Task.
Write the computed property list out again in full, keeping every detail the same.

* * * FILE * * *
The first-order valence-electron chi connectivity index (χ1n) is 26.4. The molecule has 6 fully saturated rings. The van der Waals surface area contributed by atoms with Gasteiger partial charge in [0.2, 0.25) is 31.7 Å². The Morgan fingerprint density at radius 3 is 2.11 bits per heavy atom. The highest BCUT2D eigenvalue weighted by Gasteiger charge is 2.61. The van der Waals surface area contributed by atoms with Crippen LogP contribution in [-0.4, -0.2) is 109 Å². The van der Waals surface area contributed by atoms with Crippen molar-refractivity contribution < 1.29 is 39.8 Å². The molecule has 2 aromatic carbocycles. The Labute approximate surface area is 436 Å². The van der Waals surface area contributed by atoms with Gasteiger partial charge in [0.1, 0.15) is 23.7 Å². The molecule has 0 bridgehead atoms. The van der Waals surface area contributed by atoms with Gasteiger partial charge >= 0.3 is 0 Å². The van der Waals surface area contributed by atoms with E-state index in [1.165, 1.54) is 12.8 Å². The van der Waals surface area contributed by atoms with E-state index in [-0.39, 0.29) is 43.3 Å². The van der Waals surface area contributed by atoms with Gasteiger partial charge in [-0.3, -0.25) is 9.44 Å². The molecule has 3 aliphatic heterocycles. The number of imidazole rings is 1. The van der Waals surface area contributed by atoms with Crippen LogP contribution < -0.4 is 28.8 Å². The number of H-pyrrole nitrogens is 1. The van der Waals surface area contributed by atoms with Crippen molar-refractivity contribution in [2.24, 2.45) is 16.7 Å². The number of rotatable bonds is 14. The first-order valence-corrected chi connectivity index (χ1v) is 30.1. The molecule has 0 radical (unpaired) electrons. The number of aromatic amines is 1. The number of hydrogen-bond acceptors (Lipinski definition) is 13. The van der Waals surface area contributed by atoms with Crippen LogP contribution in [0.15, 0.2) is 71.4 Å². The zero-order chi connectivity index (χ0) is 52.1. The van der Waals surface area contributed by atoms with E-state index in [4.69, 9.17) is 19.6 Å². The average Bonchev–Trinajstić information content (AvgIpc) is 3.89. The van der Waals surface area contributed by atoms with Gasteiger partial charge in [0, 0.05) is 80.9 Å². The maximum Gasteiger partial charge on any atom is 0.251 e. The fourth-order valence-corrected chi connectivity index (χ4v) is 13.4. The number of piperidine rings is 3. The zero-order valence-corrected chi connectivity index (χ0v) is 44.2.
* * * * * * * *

The first-order valence-electron chi connectivity index (χ1n) is 26.4. The molecule has 6 fully saturated rings. The van der Waals surface area contributed by atoms with Gasteiger partial charge in [0.2, 0.25) is 31.7 Å². The Morgan fingerprint density at radius 3 is 2.11 bits per heavy atom. The highest BCUT2D eigenvalue weighted by Gasteiger charge is 2.61. The van der Waals surface area contributed by atoms with Crippen LogP contribution in [-0.4, -0.2) is 109 Å². The van der Waals surface area contributed by atoms with Crippen molar-refractivity contribution < 1.29 is 39.8 Å². The molecule has 2 aromatic carbocycles. The Labute approximate surface area is 436 Å². The van der Waals surface area contributed by atoms with Gasteiger partial charge in [0.1, 0.15) is 23.7 Å². The molecule has 0 bridgehead atoms. The van der Waals surface area contributed by atoms with Gasteiger partial charge >= 0.3 is 0 Å². The van der Waals surface area contributed by atoms with E-state index in [1.165, 1.54) is 12.8 Å². The van der Waals surface area contributed by atoms with E-state index in [-0.39, 0.29) is 43.3 Å². The van der Waals surface area contributed by atoms with Gasteiger partial charge in [-0.3, -0.25) is 9.44 Å². The molecule has 3 aliphatic heterocycles. The number of imidazole rings is 1. The van der Waals surface area contributed by atoms with Crippen LogP contribution < -0.4 is 28.8 Å². The number of H-pyrrole nitrogens is 1. The van der Waals surface area contributed by atoms with Crippen molar-refractivity contribution in [2.24, 2.45) is 16.7 Å². The number of rotatable bonds is 14. The first-order valence-corrected chi connectivity index (χ1v) is 30.1. The molecule has 0 radical (unpaired) electrons. The number of aromatic amines is 1. The number of hydrogen-bond acceptors (Lipinski definition) is 13. The van der Waals surface area contributed by atoms with Crippen LogP contribution in [0.15, 0.2) is 71.4 Å². The zero-order chi connectivity index (χ0) is 52.1. The van der Waals surface area contributed by atoms with E-state index in [4.69, 9.17) is 19.6 Å². The average Bonchev–Trinajstić information content (AvgIpc) is 3.89. The van der Waals surface area contributed by atoms with Gasteiger partial charge in [0, 0.05) is 80.9 Å². The maximum Gasteiger partial charge on any atom is 0.251 e. The fourth-order valence-corrected chi connectivity index (χ4v) is 13.4. The number of piperidine rings is 3. The zero-order valence-corrected chi connectivity index (χ0v) is 44.2.